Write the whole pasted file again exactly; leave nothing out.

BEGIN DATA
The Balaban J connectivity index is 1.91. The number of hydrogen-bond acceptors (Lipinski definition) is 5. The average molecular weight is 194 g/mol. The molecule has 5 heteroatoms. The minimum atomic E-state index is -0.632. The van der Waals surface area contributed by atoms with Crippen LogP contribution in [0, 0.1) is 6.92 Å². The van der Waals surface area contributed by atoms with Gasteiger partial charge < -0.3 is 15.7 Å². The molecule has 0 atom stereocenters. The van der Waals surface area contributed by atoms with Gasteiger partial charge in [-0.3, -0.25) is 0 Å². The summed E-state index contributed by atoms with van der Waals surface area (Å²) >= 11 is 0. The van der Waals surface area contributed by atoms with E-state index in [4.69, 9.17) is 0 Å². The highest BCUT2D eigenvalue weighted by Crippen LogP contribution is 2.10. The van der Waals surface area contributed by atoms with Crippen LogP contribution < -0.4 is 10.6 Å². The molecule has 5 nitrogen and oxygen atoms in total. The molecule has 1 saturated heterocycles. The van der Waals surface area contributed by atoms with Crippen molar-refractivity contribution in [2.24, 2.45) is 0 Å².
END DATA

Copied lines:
The Balaban J connectivity index is 1.91. The number of hydrogen-bond acceptors (Lipinski definition) is 5. The average molecular weight is 194 g/mol. The molecule has 5 heteroatoms. The minimum atomic E-state index is -0.632. The van der Waals surface area contributed by atoms with Crippen LogP contribution in [0, 0.1) is 6.92 Å². The van der Waals surface area contributed by atoms with Gasteiger partial charge < -0.3 is 15.7 Å². The molecule has 0 atom stereocenters. The van der Waals surface area contributed by atoms with Gasteiger partial charge in [-0.3, -0.25) is 0 Å². The summed E-state index contributed by atoms with van der Waals surface area (Å²) >= 11 is 0. The van der Waals surface area contributed by atoms with E-state index in [4.69, 9.17) is 0 Å². The highest BCUT2D eigenvalue weighted by Crippen LogP contribution is 2.10. The van der Waals surface area contributed by atoms with Crippen LogP contribution < -0.4 is 10.6 Å². The molecule has 5 nitrogen and oxygen atoms in total. The molecule has 1 saturated heterocycles. The van der Waals surface area contributed by atoms with Crippen molar-refractivity contribution in [2.24, 2.45) is 0 Å².